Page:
12 – Buy a copy of Outdoor Survival: I am not a completist by any stretch of the imagination. I do, however, possess an interest in what has come before as well as the desire to be able to examine artifacts from the past first-hand. These temperaments naturally lead to my career as an archivist, as well as spilling over into my recreational activities as well. So it comes as little surprise that when the means are available to get my hands on such an artifact without unreasonable expense or effort, I simply must pursue such a goal. Outdoor Survival has a special place in my heart as it is the only true “old-school” gaming product that I’ve actually owned and played during the developmental period of my introduction to gaming. That copy has long been lost. Seeing how it’d be cheaper and easier to get my hands on a replacement copy rather than a set of the LBBs, I’ll be practical this year and make Outdoor Survival my old-school purchase for 2009.

11 – Read at least six books from Appendix N that I’ve never read before: There been a lot of talk on the blogs about Appendix N from the 1st edition DMG this past year. While I am familiar with most of the more influential works on that list, there are noticeable gaps in my reading history. Thanks to the Internet and a greater understanding of the inter-library loan system in my area, it’s now time to start plugging those gaps. By this time next year, I hope to have finally gotten a chance to peruse at least six titles from Appendix N that I’ve never laid eyes on before. Perhaps untapped wellsprings of ideas wait to be uncovered.

10 – Assemble and paint Dungeons Invaders kit: This is another piece of gaming nostalgia for me. I originally owned my very own MPC Dungeon Invaders diorama set back in 1982. I painted and assembled the kit with as much skill as possible for a 10-year old boy who possessed absolutely no artistic ability whatsoever. The result was interesting to say the least. About five months ago, I saw another one of these for sale on eBay and snatched it up for a very reasonable $20. Now it sits waiting for me to take another crack at it. Hopefully, with greater patience and planning, the results will be somewhat better than my original efforts.

9 – Finish “Whispering Laurels” Call of Cthulhu scenario: Just before I dove back into this hobby with determined interest, I had started to put together a Call of Cthulhu one-shot for Halloween. The scenario was going to be a mix of two of Chaosium’s published CoC scenarios set inside the Haunted House published by Steve Jackson Games. Ol’ Nameless took center stage in my design efforts before I got a chance to finish that scenario, which was to be entitled “Whispering Laurels”. Since I’m probably 75% done with that scenario, I should just finish it up and get it off of my plate.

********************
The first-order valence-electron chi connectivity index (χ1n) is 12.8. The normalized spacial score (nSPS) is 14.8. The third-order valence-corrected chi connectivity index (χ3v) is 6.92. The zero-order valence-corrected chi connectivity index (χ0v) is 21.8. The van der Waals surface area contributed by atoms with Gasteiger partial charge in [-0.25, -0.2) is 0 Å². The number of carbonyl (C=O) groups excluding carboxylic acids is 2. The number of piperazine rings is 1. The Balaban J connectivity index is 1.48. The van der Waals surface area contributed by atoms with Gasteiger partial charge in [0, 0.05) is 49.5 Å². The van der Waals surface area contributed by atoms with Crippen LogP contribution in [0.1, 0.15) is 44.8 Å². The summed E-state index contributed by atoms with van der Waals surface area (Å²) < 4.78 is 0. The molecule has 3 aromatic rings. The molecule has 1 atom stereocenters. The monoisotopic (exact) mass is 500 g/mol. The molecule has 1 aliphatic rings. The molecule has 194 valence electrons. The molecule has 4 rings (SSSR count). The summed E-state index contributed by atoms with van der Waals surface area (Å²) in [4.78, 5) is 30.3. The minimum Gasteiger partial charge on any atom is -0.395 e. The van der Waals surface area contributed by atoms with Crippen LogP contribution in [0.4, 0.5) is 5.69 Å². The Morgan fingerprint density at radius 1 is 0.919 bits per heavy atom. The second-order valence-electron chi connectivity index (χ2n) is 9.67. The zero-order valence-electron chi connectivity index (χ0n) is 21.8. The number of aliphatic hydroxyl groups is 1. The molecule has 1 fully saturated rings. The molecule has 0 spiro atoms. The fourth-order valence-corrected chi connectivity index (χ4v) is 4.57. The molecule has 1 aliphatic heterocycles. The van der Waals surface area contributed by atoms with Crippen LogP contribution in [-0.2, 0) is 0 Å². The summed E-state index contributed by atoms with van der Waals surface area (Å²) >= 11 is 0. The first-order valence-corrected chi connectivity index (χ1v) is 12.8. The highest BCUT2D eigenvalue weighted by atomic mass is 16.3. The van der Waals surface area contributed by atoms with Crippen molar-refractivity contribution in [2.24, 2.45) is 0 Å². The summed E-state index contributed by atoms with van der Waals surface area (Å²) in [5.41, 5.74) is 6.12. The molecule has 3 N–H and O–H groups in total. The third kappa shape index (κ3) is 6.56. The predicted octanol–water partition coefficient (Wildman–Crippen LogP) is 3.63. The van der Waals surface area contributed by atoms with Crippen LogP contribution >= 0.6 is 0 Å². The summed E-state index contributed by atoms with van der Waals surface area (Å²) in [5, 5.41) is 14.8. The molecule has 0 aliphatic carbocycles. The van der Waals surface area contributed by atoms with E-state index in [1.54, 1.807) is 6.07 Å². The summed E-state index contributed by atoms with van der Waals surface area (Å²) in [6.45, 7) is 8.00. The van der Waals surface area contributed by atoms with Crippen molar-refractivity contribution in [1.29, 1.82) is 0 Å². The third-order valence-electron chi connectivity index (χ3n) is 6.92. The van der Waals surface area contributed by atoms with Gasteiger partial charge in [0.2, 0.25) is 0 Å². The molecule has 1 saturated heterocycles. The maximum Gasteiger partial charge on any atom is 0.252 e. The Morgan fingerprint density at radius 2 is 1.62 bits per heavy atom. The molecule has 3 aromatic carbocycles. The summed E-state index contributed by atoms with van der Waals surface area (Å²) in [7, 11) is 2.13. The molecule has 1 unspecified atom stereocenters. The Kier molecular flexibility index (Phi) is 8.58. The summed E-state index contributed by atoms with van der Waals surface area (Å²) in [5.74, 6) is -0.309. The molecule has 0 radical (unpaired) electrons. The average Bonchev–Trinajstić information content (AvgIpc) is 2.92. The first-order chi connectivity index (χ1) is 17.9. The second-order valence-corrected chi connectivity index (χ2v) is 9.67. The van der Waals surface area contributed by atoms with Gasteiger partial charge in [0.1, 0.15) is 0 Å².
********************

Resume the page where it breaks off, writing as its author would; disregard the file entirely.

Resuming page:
Friday, December 19, 2008

Man: 0, Dungeon: 1

I believe the phrase is “Missed it by that much.”

And thus ended the career of my thief after some fifteen months of running him through the various twists and turns of the campaign. Overwhelmed by gnolls, he died in a back alley of an abandoned dwarven city, his head caved in by a gnoll’s morning star after falling unconscious under their combined attacks. He gave it his best, managing to bring down two of his three opponents before he succumbed to his wounds. Before he died, he managed to learn much about the goings-on in the dungeon, uncovered the hidden lords of the dungeon, and managed to discern the location of the magical key that would open the secured treasure caches scattered throughout the level.

It was a very close match right up to the end. As is often the case in D&D, had the dice gone another way on two occasions (confirming two possible critical hits), he might have achieved his goal. But it was not to be. Now I find myself characterless and the rest of the party remains boxed in, a fate made grimmer because they now lack the magical gee-gaw to access the guarded magical key. A situation which I’m truly sorry to be the cause of.

I’ve had a few days to ruminate upon the demise of my character and in that time I’ve come to a few conclusions that I’d like to touch on now. I think I’ve learned a little something from the experience that might be useful to others and this is as good of an opportunity to share as any. Surprisingly, what I’ve learned in not “don’t get yourself surrounded in an alley by angry gnolls.” That I thought I already knew. Instead, I’ve had another insight into the nature of myself as a player and the hidden dangers of a too-successful campaign.

In looking back at the events that lead of to my thief’s death, I’ve noticed that a pattern had developed with the way I was running him most recently, as compared to the way I played him earlier on. In the past few months, I had grown a little bolder and a lot less cautious in the decisions that I had him make. While I’ve always played him as being more than willing to place himself at risk, the most recent game sessions have had a few moments when those risks were slightly higher with less margin for error. And while he was always a pleasure to run, I see that there was a lot less emphasis placed on actually role-playing him with the funny voice and whimsical gypsy expressions that I’d used in the past. I didn’t put much thought in this at the time, but now I’m beginning to suspect something.

I remember once reading in an issue of Dragon magazine that the average shelf-life of a campaign is about 18 months. At the time I thought that that number was rather arbitrary, seeing how many campaign are lucky to survive eight months, let alone eighteen. I also believed that, with a good enough DM, a campaign could survive decades of constant play. After all, hadn’t the campaigns of Gary and Dave lasted much longer than eighteen months? Players came and went sure, but the campaign lived on. But now I’m beginning to think that that 18 month average might be closer to the ballpark than originally believed.